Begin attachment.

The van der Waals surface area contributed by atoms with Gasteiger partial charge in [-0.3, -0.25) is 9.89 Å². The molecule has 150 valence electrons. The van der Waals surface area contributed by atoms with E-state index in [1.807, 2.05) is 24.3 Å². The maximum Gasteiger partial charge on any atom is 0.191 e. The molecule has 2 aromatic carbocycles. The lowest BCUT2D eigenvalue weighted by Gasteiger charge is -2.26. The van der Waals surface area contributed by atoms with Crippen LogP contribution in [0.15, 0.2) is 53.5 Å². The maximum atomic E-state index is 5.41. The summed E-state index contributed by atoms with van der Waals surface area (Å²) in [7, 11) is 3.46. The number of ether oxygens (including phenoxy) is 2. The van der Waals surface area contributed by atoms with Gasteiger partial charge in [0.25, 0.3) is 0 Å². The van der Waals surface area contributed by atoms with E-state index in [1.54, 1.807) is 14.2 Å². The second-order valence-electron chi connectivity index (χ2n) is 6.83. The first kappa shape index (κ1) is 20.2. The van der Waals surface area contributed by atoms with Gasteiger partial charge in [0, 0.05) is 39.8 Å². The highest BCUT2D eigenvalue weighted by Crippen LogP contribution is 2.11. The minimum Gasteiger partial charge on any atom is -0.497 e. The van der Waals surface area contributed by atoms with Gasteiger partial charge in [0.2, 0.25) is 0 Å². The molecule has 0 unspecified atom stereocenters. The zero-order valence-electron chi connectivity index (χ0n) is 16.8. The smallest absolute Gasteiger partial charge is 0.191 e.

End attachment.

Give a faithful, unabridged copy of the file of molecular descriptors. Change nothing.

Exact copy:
The van der Waals surface area contributed by atoms with Gasteiger partial charge in [-0.3, -0.25) is 9.89 Å². The molecule has 150 valence electrons. The van der Waals surface area contributed by atoms with E-state index in [1.807, 2.05) is 24.3 Å². The maximum Gasteiger partial charge on any atom is 0.191 e. The molecule has 2 aromatic carbocycles. The lowest BCUT2D eigenvalue weighted by Gasteiger charge is -2.26. The van der Waals surface area contributed by atoms with Crippen LogP contribution in [0.15, 0.2) is 53.5 Å². The maximum atomic E-state index is 5.41. The summed E-state index contributed by atoms with van der Waals surface area (Å²) in [7, 11) is 3.46. The number of ether oxygens (including phenoxy) is 2. The van der Waals surface area contributed by atoms with Gasteiger partial charge in [0.25, 0.3) is 0 Å². The van der Waals surface area contributed by atoms with E-state index in [1.54, 1.807) is 14.2 Å². The second-order valence-electron chi connectivity index (χ2n) is 6.83. The first kappa shape index (κ1) is 20.2. The van der Waals surface area contributed by atoms with Gasteiger partial charge in [0, 0.05) is 39.8 Å². The highest BCUT2D eigenvalue weighted by Crippen LogP contribution is 2.11. The minimum Gasteiger partial charge on any atom is -0.497 e. The van der Waals surface area contributed by atoms with Gasteiger partial charge in [0.2, 0.25) is 0 Å². The molecule has 0 unspecified atom stereocenters. The zero-order valence-electron chi connectivity index (χ0n) is 16.8. The smallest absolute Gasteiger partial charge is 0.191 e.